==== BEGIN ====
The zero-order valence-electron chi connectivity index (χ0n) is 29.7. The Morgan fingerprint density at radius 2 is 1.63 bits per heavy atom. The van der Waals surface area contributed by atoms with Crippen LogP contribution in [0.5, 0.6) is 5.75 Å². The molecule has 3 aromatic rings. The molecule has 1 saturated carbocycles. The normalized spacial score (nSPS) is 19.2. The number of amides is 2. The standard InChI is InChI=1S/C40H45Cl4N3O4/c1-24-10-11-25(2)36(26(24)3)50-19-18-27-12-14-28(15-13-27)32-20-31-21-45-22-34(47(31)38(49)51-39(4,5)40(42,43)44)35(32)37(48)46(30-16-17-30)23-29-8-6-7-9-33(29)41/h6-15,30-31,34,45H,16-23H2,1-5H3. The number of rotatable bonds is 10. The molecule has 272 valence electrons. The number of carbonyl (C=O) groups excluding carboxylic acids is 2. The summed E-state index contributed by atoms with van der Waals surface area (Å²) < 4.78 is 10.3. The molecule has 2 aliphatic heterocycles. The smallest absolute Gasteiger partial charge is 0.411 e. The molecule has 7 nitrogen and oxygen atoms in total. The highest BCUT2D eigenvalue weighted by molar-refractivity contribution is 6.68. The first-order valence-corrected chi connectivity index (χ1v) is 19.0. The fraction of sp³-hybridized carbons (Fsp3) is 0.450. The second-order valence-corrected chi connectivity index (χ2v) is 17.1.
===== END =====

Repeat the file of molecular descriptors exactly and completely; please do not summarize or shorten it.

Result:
The zero-order valence-electron chi connectivity index (χ0n) is 29.7. The Morgan fingerprint density at radius 2 is 1.63 bits per heavy atom. The van der Waals surface area contributed by atoms with Crippen LogP contribution in [0.5, 0.6) is 5.75 Å². The molecule has 3 aromatic rings. The molecule has 1 saturated carbocycles. The normalized spacial score (nSPS) is 19.2. The number of amides is 2. The standard InChI is InChI=1S/C40H45Cl4N3O4/c1-24-10-11-25(2)36(26(24)3)50-19-18-27-12-14-28(15-13-27)32-20-31-21-45-22-34(47(31)38(49)51-39(4,5)40(42,43)44)35(32)37(48)46(30-16-17-30)23-29-8-6-7-9-33(29)41/h6-15,30-31,34,45H,16-23H2,1-5H3. The number of rotatable bonds is 10. The molecule has 272 valence electrons. The number of carbonyl (C=O) groups excluding carboxylic acids is 2. The summed E-state index contributed by atoms with van der Waals surface area (Å²) < 4.78 is 10.3. The molecule has 2 aliphatic heterocycles. The smallest absolute Gasteiger partial charge is 0.411 e. The molecule has 7 nitrogen and oxygen atoms in total. The highest BCUT2D eigenvalue weighted by molar-refractivity contribution is 6.68. The first-order valence-corrected chi connectivity index (χ1v) is 19.0. The fraction of sp³-hybridized carbons (Fsp3) is 0.450. The second-order valence-corrected chi connectivity index (χ2v) is 17.1.